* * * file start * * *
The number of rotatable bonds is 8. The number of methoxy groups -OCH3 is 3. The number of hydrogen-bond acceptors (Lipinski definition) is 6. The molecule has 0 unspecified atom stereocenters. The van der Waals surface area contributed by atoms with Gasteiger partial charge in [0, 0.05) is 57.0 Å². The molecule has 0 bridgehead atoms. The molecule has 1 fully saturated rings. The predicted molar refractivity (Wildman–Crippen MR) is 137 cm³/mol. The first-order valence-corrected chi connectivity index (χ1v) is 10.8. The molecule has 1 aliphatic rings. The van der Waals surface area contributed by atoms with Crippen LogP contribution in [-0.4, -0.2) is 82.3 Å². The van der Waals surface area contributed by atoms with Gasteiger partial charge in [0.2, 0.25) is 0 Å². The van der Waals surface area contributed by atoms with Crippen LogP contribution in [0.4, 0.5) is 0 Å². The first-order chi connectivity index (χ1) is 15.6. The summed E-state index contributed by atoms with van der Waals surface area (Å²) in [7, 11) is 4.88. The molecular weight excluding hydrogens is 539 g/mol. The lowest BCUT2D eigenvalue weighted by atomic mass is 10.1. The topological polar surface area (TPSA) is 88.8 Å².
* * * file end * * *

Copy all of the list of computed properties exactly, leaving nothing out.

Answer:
The number of rotatable bonds is 8. The number of methoxy groups -OCH3 is 3. The number of hydrogen-bond acceptors (Lipinski definition) is 6. The molecule has 0 unspecified atom stereocenters. The van der Waals surface area contributed by atoms with Gasteiger partial charge in [0, 0.05) is 57.0 Å². The molecule has 0 bridgehead atoms. The molecule has 1 fully saturated rings. The predicted molar refractivity (Wildman–Crippen MR) is 137 cm³/mol. The first-order valence-corrected chi connectivity index (χ1v) is 10.8. The molecule has 1 aliphatic rings. The van der Waals surface area contributed by atoms with Crippen LogP contribution in [-0.4, -0.2) is 82.3 Å². The van der Waals surface area contributed by atoms with Gasteiger partial charge in [0.2, 0.25) is 0 Å². The van der Waals surface area contributed by atoms with Crippen LogP contribution in [0.4, 0.5) is 0 Å². The first-order chi connectivity index (χ1) is 15.6. The summed E-state index contributed by atoms with van der Waals surface area (Å²) in [7, 11) is 4.88. The molecular weight excluding hydrogens is 539 g/mol. The lowest BCUT2D eigenvalue weighted by atomic mass is 10.1. The topological polar surface area (TPSA) is 88.8 Å².